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Ammonia and hydrogen fuel safety challenges flagged-up

Photo: Ardmore Shipping Mark_Cameron_Ardmore_Shipping.jpeg
Ardmore Shipping senior executive Mark Cameron say there are serious safety and handling challenges in using ammonia and hydrogen as a marine fuel.

Ammonia has been attracting serious attention as a marine fuel with a growing number of pilot studies and development of infrastructure, while hydrogen is on the longer-term developments to decarbonise many industries including shipping.

Speaking at the Nautical Institute Conference in Singapore on Thursday Cameron, Executive Vice President and COO of Ardmore flagged up the challenges, particularly in terms of safety in the use of both ammonia and hydrogen.

“You cannot engineer out the toxicity of ammonia, let's be clear about that,” he said. “Ammonia is toxic. This is nasty stuff.”

He quoted a study that modelled the bunker spill from the bulker Wakashio off Mauritius in 2020 with ammonia instead of fuel oil and that it would have resulted in the deaths of 1,100 people ashore, and that is not even taking into account the seafarers on the vessel.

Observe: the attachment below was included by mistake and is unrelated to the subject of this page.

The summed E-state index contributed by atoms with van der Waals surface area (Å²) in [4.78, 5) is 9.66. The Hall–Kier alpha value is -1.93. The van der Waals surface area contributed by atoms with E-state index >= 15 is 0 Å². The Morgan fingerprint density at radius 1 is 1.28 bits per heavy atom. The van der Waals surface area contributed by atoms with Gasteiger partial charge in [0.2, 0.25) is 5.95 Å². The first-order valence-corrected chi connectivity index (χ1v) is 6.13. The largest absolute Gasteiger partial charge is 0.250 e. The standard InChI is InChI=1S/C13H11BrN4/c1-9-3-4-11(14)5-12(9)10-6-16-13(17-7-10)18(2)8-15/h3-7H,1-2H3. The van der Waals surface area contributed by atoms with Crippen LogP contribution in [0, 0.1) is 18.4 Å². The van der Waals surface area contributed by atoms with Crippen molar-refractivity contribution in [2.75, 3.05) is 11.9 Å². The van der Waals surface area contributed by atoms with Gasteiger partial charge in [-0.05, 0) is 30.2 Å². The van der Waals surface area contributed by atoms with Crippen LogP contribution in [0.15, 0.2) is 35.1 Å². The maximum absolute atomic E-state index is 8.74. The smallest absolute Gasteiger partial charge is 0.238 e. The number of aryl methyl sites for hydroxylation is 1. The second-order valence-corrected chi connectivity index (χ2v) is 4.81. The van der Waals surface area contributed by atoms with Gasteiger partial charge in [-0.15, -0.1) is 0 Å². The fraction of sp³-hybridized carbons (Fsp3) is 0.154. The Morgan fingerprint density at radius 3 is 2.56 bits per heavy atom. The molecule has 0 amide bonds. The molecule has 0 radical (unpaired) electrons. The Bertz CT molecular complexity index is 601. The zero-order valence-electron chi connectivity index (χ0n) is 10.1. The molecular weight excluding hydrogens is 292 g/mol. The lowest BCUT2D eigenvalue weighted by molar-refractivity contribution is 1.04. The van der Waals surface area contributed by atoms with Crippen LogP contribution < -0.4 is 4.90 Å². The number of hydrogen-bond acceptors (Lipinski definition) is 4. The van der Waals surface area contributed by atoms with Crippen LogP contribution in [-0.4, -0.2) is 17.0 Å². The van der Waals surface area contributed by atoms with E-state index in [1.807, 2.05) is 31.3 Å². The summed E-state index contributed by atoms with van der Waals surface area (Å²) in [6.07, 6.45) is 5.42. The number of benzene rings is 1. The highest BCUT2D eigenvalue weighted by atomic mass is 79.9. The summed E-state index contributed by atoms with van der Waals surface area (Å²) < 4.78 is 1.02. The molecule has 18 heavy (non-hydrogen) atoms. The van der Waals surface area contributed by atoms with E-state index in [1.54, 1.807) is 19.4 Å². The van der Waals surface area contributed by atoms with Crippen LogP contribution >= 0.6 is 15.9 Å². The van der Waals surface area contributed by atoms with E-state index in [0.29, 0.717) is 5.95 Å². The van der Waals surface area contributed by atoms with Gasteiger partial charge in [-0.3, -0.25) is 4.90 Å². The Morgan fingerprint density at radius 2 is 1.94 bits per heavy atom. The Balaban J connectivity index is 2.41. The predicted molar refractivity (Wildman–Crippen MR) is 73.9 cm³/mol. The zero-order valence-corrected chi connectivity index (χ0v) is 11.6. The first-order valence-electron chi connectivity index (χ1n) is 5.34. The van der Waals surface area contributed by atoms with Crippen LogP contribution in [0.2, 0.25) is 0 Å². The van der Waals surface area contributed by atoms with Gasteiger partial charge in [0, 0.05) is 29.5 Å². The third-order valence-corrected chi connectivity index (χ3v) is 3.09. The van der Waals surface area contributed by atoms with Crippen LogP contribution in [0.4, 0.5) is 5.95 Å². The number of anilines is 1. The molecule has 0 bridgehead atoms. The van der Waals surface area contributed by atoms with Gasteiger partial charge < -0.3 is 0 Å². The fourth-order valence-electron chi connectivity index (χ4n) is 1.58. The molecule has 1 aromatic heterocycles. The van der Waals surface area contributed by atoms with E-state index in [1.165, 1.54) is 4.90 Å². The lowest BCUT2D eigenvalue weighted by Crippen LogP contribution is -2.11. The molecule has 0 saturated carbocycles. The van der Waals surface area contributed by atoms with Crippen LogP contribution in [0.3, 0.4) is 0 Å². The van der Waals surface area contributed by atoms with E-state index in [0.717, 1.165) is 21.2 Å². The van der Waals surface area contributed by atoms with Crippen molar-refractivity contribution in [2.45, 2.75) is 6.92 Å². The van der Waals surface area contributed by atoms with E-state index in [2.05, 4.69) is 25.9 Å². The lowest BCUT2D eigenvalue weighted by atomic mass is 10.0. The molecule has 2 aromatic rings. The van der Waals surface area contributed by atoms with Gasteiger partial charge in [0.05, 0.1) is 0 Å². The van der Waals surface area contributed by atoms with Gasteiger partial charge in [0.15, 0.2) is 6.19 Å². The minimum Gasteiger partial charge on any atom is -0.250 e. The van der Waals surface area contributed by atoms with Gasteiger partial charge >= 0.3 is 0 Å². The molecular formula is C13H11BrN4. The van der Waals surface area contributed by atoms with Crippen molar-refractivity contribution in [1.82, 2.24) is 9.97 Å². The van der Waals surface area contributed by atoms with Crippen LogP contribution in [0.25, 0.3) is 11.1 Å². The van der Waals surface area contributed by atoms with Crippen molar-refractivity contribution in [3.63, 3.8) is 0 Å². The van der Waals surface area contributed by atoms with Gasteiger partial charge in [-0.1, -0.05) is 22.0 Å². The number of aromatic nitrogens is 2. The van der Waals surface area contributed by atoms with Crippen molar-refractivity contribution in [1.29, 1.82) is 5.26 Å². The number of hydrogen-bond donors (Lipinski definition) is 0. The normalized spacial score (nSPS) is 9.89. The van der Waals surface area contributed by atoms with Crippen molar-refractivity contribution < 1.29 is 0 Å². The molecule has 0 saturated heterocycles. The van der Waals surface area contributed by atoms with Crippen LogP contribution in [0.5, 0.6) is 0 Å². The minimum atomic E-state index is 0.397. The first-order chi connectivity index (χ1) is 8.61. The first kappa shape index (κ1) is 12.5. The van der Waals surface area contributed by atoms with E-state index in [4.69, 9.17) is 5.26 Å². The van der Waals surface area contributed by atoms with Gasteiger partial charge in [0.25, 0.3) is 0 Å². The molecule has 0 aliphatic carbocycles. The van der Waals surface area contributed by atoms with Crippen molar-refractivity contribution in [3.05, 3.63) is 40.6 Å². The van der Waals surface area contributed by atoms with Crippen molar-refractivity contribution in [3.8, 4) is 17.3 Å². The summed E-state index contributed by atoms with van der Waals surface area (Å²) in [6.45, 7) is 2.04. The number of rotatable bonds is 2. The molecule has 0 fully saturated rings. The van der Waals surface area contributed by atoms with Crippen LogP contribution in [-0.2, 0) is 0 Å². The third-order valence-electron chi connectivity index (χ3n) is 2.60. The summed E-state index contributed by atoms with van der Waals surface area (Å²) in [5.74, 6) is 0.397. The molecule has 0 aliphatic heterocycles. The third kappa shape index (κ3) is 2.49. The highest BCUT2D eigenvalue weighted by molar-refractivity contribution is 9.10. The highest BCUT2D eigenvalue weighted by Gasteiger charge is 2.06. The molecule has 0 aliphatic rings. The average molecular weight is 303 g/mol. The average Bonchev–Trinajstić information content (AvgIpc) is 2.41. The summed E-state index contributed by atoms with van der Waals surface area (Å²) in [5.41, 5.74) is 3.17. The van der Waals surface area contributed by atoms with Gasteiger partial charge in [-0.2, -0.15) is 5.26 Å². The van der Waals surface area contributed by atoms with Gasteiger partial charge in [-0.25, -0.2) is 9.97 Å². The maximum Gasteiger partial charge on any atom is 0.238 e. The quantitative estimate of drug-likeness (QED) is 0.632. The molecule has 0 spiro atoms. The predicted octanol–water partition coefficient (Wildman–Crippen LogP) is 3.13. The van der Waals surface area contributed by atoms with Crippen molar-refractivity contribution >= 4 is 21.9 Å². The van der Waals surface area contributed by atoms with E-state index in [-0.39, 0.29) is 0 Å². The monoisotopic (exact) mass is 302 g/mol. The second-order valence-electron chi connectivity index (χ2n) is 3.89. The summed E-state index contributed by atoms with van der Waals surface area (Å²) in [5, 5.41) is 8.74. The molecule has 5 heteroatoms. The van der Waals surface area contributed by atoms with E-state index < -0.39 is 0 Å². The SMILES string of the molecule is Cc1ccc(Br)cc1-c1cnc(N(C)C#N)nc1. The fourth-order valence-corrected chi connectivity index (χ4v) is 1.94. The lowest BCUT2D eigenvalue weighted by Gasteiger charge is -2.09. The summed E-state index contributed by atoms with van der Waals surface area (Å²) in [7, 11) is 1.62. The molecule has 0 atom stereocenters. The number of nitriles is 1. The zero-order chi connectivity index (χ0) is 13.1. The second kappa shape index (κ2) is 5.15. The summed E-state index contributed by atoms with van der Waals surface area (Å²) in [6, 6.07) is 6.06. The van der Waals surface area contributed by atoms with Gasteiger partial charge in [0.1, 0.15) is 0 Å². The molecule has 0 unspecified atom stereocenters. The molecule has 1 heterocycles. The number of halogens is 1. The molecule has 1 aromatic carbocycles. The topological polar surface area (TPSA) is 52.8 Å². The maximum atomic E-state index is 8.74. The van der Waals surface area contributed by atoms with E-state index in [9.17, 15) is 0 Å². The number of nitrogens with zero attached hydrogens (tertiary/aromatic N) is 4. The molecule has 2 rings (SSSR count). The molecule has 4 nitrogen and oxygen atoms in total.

“You might want to think about that for a moment when we're talking about the environmental agenda.”

Another senior executive with a major shipowner Seatrade Maritime News spoke to also expressed deep concern over the dangers that would result from an ammonia spill if was used as a marine fuel and there was an accident. He said you would not use ammonia as a fuel if you cared for the seafarer.

Coming hydrogen Cameron showed a slide featuring a 31-tonne truck and trailer capable of carrying just 700 kilos of compressed hydrogen, and amount of fuel he noted would not get you further than little way around the port. Additionally compressed hydrogen requires high pressurise-tanks of 350 – 700 bar.

He questioned whether it was good idea to have compressed hydrogen at 350 – 700 moving on trucks through a city’s streets to get to a port for a vessel that is going sail around the harbour.

“Don't be fooled when people start talking to you about hydrogen. It's a very important part of the energy change equation, but it's not simple, this is much, much more challenging than LNG.”

To liquify hydrogen requires it to be at a temperature of minus 253 degrees Celsius, this compares to minus 160 degrees Celsius for LNG.